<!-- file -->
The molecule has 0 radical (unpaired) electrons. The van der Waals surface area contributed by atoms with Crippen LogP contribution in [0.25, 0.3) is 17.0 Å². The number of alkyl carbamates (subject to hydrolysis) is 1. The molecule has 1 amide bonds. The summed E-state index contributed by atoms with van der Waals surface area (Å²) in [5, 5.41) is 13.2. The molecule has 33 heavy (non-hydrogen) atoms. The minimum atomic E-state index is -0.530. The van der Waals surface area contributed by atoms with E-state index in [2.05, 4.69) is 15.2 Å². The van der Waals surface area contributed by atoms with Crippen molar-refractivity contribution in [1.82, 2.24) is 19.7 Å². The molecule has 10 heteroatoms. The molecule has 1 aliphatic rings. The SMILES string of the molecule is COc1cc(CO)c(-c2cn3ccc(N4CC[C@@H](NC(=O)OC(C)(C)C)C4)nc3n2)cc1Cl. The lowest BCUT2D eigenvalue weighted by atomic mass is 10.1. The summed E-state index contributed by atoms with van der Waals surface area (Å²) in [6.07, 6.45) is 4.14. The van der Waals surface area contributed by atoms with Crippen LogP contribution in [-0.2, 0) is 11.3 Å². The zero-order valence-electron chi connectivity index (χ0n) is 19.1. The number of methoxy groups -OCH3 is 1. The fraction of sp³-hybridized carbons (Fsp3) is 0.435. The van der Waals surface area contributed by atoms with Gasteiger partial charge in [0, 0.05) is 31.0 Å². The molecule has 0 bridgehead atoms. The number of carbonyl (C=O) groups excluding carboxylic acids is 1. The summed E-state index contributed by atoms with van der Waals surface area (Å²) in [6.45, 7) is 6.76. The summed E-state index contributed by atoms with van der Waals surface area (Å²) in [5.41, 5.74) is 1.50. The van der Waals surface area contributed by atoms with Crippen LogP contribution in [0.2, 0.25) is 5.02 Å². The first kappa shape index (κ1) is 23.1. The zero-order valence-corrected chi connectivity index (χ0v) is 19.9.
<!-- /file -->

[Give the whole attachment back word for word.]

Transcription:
The molecule has 0 radical (unpaired) electrons. The van der Waals surface area contributed by atoms with Crippen LogP contribution in [0.25, 0.3) is 17.0 Å². The number of alkyl carbamates (subject to hydrolysis) is 1. The molecule has 1 amide bonds. The summed E-state index contributed by atoms with van der Waals surface area (Å²) in [5, 5.41) is 13.2. The molecule has 33 heavy (non-hydrogen) atoms. The minimum atomic E-state index is -0.530. The van der Waals surface area contributed by atoms with E-state index in [2.05, 4.69) is 15.2 Å². The van der Waals surface area contributed by atoms with Crippen molar-refractivity contribution in [1.82, 2.24) is 19.7 Å². The molecule has 10 heteroatoms. The molecule has 1 aliphatic rings. The SMILES string of the molecule is COc1cc(CO)c(-c2cn3ccc(N4CC[C@@H](NC(=O)OC(C)(C)C)C4)nc3n2)cc1Cl. The lowest BCUT2D eigenvalue weighted by atomic mass is 10.1. The summed E-state index contributed by atoms with van der Waals surface area (Å²) in [6.07, 6.45) is 4.14. The van der Waals surface area contributed by atoms with Crippen LogP contribution in [-0.2, 0) is 11.3 Å². The zero-order valence-electron chi connectivity index (χ0n) is 19.1. The number of methoxy groups -OCH3 is 1. The fraction of sp³-hybridized carbons (Fsp3) is 0.435. The van der Waals surface area contributed by atoms with Gasteiger partial charge in [0, 0.05) is 31.0 Å². The molecule has 0 bridgehead atoms. The number of carbonyl (C=O) groups excluding carboxylic acids is 1. The summed E-state index contributed by atoms with van der Waals surface area (Å²) in [6.45, 7) is 6.76. The summed E-state index contributed by atoms with van der Waals surface area (Å²) in [5.41, 5.74) is 1.50. The van der Waals surface area contributed by atoms with Crippen LogP contribution in [0.2, 0.25) is 5.02 Å². The first kappa shape index (κ1) is 23.1. The zero-order valence-corrected chi connectivity index (χ0v) is 19.9.